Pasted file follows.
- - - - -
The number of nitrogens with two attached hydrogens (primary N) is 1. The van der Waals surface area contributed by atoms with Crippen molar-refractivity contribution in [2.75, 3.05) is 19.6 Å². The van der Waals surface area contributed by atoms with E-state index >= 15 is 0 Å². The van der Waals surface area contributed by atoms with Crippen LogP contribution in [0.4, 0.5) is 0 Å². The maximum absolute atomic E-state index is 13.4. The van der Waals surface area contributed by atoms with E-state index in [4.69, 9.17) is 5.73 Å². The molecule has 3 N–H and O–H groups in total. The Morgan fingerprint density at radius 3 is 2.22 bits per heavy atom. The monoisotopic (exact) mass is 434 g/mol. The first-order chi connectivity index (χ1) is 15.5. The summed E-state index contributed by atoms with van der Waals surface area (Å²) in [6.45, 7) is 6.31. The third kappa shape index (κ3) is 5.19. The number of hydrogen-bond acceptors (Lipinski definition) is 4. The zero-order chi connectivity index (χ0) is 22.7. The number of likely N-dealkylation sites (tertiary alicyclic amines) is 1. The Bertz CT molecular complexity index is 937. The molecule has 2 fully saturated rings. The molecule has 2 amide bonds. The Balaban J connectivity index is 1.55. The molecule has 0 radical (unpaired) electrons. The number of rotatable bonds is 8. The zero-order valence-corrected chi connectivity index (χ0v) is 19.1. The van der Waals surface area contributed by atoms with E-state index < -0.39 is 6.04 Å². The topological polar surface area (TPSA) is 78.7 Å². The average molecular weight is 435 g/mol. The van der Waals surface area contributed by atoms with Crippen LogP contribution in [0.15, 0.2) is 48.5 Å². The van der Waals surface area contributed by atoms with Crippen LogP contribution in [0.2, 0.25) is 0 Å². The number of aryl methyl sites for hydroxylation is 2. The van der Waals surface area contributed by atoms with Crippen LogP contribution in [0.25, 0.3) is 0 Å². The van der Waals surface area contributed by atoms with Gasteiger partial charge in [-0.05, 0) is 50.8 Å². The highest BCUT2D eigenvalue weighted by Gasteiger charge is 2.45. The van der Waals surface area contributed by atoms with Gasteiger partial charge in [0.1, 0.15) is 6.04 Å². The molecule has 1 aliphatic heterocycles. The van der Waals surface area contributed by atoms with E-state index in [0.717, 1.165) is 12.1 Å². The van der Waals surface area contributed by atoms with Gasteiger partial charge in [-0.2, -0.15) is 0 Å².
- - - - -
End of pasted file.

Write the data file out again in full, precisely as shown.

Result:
The number of nitrogens with two attached hydrogens (primary N) is 1. The van der Waals surface area contributed by atoms with Crippen molar-refractivity contribution in [2.75, 3.05) is 19.6 Å². The van der Waals surface area contributed by atoms with E-state index >= 15 is 0 Å². The van der Waals surface area contributed by atoms with Crippen LogP contribution in [0.4, 0.5) is 0 Å². The maximum absolute atomic E-state index is 13.4. The van der Waals surface area contributed by atoms with E-state index in [4.69, 9.17) is 5.73 Å². The molecule has 3 N–H and O–H groups in total. The Morgan fingerprint density at radius 3 is 2.22 bits per heavy atom. The monoisotopic (exact) mass is 434 g/mol. The first-order chi connectivity index (χ1) is 15.5. The summed E-state index contributed by atoms with van der Waals surface area (Å²) in [6.45, 7) is 6.31. The third kappa shape index (κ3) is 5.19. The number of hydrogen-bond acceptors (Lipinski definition) is 4. The zero-order chi connectivity index (χ0) is 22.7. The number of likely N-dealkylation sites (tertiary alicyclic amines) is 1. The Bertz CT molecular complexity index is 937. The molecule has 2 fully saturated rings. The molecule has 2 amide bonds. The Balaban J connectivity index is 1.55. The molecule has 0 radical (unpaired) electrons. The number of rotatable bonds is 8. The zero-order valence-corrected chi connectivity index (χ0v) is 19.1. The van der Waals surface area contributed by atoms with E-state index < -0.39 is 6.04 Å². The topological polar surface area (TPSA) is 78.7 Å². The average molecular weight is 435 g/mol. The van der Waals surface area contributed by atoms with Crippen LogP contribution in [0.15, 0.2) is 48.5 Å². The van der Waals surface area contributed by atoms with Crippen LogP contribution in [0.2, 0.25) is 0 Å². The number of aryl methyl sites for hydroxylation is 2. The van der Waals surface area contributed by atoms with Crippen LogP contribution in [0.25, 0.3) is 0 Å². The van der Waals surface area contributed by atoms with Gasteiger partial charge in [-0.05, 0) is 50.8 Å². The highest BCUT2D eigenvalue weighted by Gasteiger charge is 2.45. The van der Waals surface area contributed by atoms with Gasteiger partial charge in [0.1, 0.15) is 6.04 Å². The molecule has 1 aliphatic heterocycles. The van der Waals surface area contributed by atoms with E-state index in [0.717, 1.165) is 12.1 Å². The van der Waals surface area contributed by atoms with Gasteiger partial charge in [-0.2, -0.15) is 0 Å².